All that remains of the astronomical observatory that stood on Killon Field north of Caldwell Hall is a low brick foundation with a metal mount. A few traces of the Observatory, its equipment, and the activities that took place inside it can be gleaned from University publications of the time. Erected in 1890, the Observatory stood on the highest point of the campus and exactly on the 77th meridian from Greenwich. Its dome was fifteen feet in diameter and was constructed by Warner & Swasey of Cleveland, Ohio. It was equipped with an equatorially-mounted telescope with a nine inch aperture.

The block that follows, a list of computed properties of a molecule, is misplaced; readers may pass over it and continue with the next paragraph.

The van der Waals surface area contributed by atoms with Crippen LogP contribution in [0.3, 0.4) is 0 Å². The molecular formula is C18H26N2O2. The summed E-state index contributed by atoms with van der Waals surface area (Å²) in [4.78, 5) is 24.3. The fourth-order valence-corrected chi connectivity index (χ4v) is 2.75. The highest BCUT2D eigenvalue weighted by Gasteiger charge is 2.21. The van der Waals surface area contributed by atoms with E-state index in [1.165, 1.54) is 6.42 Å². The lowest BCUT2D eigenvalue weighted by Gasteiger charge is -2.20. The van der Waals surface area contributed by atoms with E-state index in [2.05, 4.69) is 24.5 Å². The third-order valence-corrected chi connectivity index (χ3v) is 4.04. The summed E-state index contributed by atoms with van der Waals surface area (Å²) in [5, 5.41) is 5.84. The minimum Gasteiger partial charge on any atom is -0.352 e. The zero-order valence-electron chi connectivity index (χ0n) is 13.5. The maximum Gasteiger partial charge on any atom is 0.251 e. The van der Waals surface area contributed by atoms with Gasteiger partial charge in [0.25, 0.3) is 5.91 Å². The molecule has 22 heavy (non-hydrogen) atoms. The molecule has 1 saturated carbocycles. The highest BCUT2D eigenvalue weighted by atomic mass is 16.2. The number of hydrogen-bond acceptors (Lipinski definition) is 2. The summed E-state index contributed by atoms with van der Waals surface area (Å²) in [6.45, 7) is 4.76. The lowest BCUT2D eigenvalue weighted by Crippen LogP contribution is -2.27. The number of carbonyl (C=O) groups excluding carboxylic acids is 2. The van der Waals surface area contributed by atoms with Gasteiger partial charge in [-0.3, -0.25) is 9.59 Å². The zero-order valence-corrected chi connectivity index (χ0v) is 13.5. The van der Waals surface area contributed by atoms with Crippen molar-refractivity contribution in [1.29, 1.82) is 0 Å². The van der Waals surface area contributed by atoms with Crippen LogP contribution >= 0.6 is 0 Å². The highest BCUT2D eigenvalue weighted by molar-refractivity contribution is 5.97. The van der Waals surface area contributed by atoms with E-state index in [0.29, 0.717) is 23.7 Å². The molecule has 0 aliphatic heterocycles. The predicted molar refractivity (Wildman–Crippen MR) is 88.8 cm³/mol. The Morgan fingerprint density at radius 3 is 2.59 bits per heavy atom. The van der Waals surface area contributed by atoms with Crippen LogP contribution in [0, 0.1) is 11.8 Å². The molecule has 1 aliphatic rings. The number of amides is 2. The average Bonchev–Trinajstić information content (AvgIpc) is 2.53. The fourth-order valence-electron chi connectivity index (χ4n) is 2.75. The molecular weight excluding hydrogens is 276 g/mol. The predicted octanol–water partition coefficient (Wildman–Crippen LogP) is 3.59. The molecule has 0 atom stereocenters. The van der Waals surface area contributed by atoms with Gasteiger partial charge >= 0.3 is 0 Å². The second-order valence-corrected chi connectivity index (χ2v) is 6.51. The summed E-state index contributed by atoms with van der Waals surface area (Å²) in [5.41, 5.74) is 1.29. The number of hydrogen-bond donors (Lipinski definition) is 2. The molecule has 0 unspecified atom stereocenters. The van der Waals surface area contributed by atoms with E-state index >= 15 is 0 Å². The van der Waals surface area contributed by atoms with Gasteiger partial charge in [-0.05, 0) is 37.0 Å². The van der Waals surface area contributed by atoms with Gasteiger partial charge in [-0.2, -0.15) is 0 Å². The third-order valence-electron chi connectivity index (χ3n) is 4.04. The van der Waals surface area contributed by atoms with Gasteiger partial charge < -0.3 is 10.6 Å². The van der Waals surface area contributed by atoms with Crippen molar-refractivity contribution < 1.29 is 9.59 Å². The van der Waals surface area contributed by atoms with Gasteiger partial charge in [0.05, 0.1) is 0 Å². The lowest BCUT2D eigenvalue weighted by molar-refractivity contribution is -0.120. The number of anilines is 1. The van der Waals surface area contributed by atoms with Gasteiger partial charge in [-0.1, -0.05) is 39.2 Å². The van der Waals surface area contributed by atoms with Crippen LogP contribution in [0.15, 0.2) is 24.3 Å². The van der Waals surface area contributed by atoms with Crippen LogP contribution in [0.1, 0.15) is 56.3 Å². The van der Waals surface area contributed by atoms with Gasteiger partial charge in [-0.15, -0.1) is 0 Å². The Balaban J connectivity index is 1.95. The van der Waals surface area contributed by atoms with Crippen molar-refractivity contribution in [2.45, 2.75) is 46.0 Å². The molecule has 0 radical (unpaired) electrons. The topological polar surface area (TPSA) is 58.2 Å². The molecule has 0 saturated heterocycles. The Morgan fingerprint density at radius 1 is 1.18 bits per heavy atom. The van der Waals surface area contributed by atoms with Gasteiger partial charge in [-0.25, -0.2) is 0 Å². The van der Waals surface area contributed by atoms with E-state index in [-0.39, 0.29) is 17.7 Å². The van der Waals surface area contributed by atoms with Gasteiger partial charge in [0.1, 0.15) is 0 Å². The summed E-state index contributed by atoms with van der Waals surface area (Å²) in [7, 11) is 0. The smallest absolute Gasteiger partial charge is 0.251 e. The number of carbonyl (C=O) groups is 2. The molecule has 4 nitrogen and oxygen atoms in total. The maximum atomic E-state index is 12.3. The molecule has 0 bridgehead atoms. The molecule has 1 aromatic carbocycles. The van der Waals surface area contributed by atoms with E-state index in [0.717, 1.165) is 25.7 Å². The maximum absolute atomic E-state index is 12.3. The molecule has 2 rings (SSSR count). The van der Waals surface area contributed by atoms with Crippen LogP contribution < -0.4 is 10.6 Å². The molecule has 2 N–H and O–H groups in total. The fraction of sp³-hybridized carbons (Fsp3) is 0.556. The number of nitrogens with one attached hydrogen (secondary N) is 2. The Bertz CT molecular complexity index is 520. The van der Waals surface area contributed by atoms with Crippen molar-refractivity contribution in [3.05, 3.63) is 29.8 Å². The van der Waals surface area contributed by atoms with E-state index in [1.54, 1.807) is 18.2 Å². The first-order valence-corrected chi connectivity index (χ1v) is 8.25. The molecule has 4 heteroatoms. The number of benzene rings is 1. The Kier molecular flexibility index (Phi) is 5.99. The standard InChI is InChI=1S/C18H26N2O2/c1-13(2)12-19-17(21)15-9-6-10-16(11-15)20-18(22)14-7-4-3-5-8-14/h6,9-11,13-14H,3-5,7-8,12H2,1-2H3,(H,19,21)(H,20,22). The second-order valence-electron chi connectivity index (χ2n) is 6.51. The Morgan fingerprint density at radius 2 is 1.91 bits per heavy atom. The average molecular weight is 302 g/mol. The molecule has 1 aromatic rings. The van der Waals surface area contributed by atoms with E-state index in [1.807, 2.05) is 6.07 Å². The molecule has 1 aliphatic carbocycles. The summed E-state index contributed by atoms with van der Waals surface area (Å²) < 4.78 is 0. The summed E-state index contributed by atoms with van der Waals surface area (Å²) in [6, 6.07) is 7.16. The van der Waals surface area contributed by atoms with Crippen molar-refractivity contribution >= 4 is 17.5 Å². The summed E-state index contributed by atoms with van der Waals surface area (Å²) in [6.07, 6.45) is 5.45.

The 1892 annual report of the rector notes that comets a,d, and f were observed twenty-five times for position, and the findings were recorded and published. Extensive calculations were made on f, known as the Holmes comet, and it was believed that the periodicity of its orbit was first discovered at Catholic University. In 1895 an anonymous benefactor presented a meridian circle valued at $1,200 to the Observatory through Father Searle, C.S. P., professor of higher mathematics and director of the Observatory. By 1910 the Observatory was also equipped with a sidereal clock, a chronograph, and a chronometer. Courses in general and practical astronomy and orbit computation taught by Mr. Doolittle were offered that year. Special practical work could also be arranged with Mr. Doolittle, who was listed as the University's only faculty member of the department of astronomy until 1921. The Observatory was destroyed by a fire on October 31, 1924.